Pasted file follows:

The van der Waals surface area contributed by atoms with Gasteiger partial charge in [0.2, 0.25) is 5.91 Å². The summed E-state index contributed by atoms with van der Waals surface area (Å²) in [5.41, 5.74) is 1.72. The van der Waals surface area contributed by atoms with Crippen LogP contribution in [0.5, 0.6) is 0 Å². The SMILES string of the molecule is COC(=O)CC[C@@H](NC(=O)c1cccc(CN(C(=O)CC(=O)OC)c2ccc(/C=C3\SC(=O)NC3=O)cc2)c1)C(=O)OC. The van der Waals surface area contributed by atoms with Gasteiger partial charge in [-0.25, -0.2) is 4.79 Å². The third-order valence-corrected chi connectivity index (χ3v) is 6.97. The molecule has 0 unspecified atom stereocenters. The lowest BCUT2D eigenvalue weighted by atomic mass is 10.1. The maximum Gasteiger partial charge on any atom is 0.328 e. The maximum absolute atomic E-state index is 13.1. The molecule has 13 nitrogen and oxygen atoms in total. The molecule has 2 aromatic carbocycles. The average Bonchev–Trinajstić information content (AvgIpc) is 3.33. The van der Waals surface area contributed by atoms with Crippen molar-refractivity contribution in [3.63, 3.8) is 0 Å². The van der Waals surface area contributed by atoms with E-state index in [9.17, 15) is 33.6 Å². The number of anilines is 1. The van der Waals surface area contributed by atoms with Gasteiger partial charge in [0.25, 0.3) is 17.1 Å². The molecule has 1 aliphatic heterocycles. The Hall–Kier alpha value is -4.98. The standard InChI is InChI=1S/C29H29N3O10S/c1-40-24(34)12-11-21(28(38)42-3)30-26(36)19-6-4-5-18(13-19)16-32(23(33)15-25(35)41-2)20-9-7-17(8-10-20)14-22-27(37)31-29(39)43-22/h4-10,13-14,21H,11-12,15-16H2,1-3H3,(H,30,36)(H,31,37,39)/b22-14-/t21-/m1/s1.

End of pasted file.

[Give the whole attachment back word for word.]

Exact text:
The van der Waals surface area contributed by atoms with Gasteiger partial charge in [0.2, 0.25) is 5.91 Å². The summed E-state index contributed by atoms with van der Waals surface area (Å²) in [5.41, 5.74) is 1.72. The van der Waals surface area contributed by atoms with Crippen LogP contribution in [0.5, 0.6) is 0 Å². The SMILES string of the molecule is COC(=O)CC[C@@H](NC(=O)c1cccc(CN(C(=O)CC(=O)OC)c2ccc(/C=C3\SC(=O)NC3=O)cc2)c1)C(=O)OC. The van der Waals surface area contributed by atoms with Gasteiger partial charge in [-0.25, -0.2) is 4.79 Å². The third-order valence-corrected chi connectivity index (χ3v) is 6.97. The molecule has 0 unspecified atom stereocenters. The lowest BCUT2D eigenvalue weighted by atomic mass is 10.1. The maximum Gasteiger partial charge on any atom is 0.328 e. The maximum absolute atomic E-state index is 13.1. The molecule has 13 nitrogen and oxygen atoms in total. The molecule has 2 aromatic carbocycles. The average Bonchev–Trinajstić information content (AvgIpc) is 3.33. The van der Waals surface area contributed by atoms with Crippen molar-refractivity contribution in [3.63, 3.8) is 0 Å². The van der Waals surface area contributed by atoms with E-state index in [9.17, 15) is 33.6 Å². The number of anilines is 1. The van der Waals surface area contributed by atoms with Gasteiger partial charge in [0.25, 0.3) is 17.1 Å². The molecule has 1 aliphatic heterocycles. The Hall–Kier alpha value is -4.98. The standard InChI is InChI=1S/C29H29N3O10S/c1-40-24(34)12-11-21(28(38)42-3)30-26(36)19-6-4-5-18(13-19)16-32(23(33)15-25(35)41-2)20-9-7-17(8-10-20)14-22-27(37)31-29(39)43-22/h4-10,13-14,21H,11-12,15-16H2,1-3H3,(H,30,36)(H,31,37,39)/b22-14-/t21-/m1/s1.